In mid-December, the advocates finally got their wish.
The Riverhead Town Board voted unanimously on Dec. 18 to privatize the shelter starting early next spring, contracting with a long-established North Fork nonprofit group.
The contract between the town and the North Fork Animal Welfare League will authorize the nonprofit group to run, staff and supply the shelter, which was previously overseen by Riverhead Town’s police chief.
Under the three-year contract, the town will pay $223,135 — roughly $5,000 more than the 2012 shelter budget — to the welfare league. The town will cover utilities and maintenance, officials said, and supply a vehicle for animal control activities.
The welfare league has run the Southold Town animal shelter in a similar manner since 1980.
“We could not be more excited,” league president Richard Radoccia said after the contract became official. “We look forward to bringing the same nurturing care to Riverhead that we have extended to the animal community in Southold.”
The Riverhead shelter had been under almost constant fire from critics for years. The most notable of cases came in late 2011, when a dog named Bruno was euthanized. The animal control officer managing the shelter at that time said the dog had bitten a child in the face, but this later proved to be untrue. The ACO later stopped coming into work before resigning.
The shelter also faced a crisis earlier this year when another ACO was mauled by a pit bull and a pair of unexpected resignations left the shelter with just one full-time employee for a short time, alarming critics.
Town officials quickly hired part-time kennel attendants to fill the open positions and care for the dogs.
North Fork Animal Welfare League will take over the shelter beginning March 1.
After more than a year of on-again, off-again negotiations, Riverhead Town is set to privatize its animal shelter under an agreement with a nonprofit group, officials said.
The shelter on Youngs Avenue, which is run through the Riverhead police chief, will be run by employees with the North Fork Animal Welfare League, a nonprofit group that currently runs the Southold Animal Shelter — if the deal is approved, officials said.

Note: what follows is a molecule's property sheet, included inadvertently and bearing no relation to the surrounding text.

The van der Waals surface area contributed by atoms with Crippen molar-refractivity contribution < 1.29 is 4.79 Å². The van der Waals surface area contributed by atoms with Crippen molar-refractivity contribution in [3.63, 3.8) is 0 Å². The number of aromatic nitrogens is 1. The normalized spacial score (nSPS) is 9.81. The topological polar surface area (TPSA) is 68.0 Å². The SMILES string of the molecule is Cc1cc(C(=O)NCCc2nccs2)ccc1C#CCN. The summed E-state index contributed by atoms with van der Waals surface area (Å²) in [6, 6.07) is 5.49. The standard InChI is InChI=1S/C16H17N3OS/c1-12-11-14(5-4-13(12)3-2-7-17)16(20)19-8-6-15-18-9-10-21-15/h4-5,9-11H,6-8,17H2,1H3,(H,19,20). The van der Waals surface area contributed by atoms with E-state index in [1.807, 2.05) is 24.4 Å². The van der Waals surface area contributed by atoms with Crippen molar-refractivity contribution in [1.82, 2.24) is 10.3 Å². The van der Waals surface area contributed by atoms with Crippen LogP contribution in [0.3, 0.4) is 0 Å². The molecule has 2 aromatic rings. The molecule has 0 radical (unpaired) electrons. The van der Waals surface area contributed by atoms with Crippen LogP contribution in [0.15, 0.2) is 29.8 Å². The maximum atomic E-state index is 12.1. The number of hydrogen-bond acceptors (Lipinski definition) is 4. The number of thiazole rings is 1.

The Town Board will vote on a resolution to accept the contract at Tuesday night’s meeting.
“This is huge news,” said Riverhead Town Supervisor Sean Walter. “The animals are dancing in their kennels.”
The contract will have the town pay $223,000 — $5,000 more than the town had budgeted to run the shelter itself — to NFAWL to run the animal shelter, Mr. Walter said. The group will staff and supply the shelter while the town will cover utilities and maintenence, he said.
“We’re going to pay the heat and the lights, similar to the contract that Southold has,” Mr. Walter said.
The town’s two full-time shelter employees will be encouraged to apply for other possible positions within the town, officials said.
The town will also provide a vehicle to the nonprofit group so they can pick up stray animals, explained Councilman John Dunleavy.
“This is a good deal for the town and a good deal for the dogs,” Mr. Dunleavy said.
NFAWL would take over the shelter starting Feb. 1, Mr. Walter said.
The group will continue to run the Southold shelter in addition to the Riverhead shelter, allowing them to “tap the donor and volunteer base in both towns,” Mr. Walter said.
NFAWL has run the Southold animal shelter since 1980 through a mix of town contract money and private donations.
Mr. Walter said if the deal is approved, it will good news for all North Fork animal lovers.
“It’ll make Southold shelter better and it’ll make our shelter 100 percent better,” he said.
Volunteers at the shelter have long criticized the town about the shelter’s operations, arguing that more employees and better conditions are needed for the more than dozen dogs that are usually there at one time.
Since late 2011, town officials had held several meetings with the group to hammer out a deal, most recently on Friday, officials said.
NFAWL executive director Gillian Wood Pultz was not immediately available for comment.
The board’s resolution to approve the contract was not available.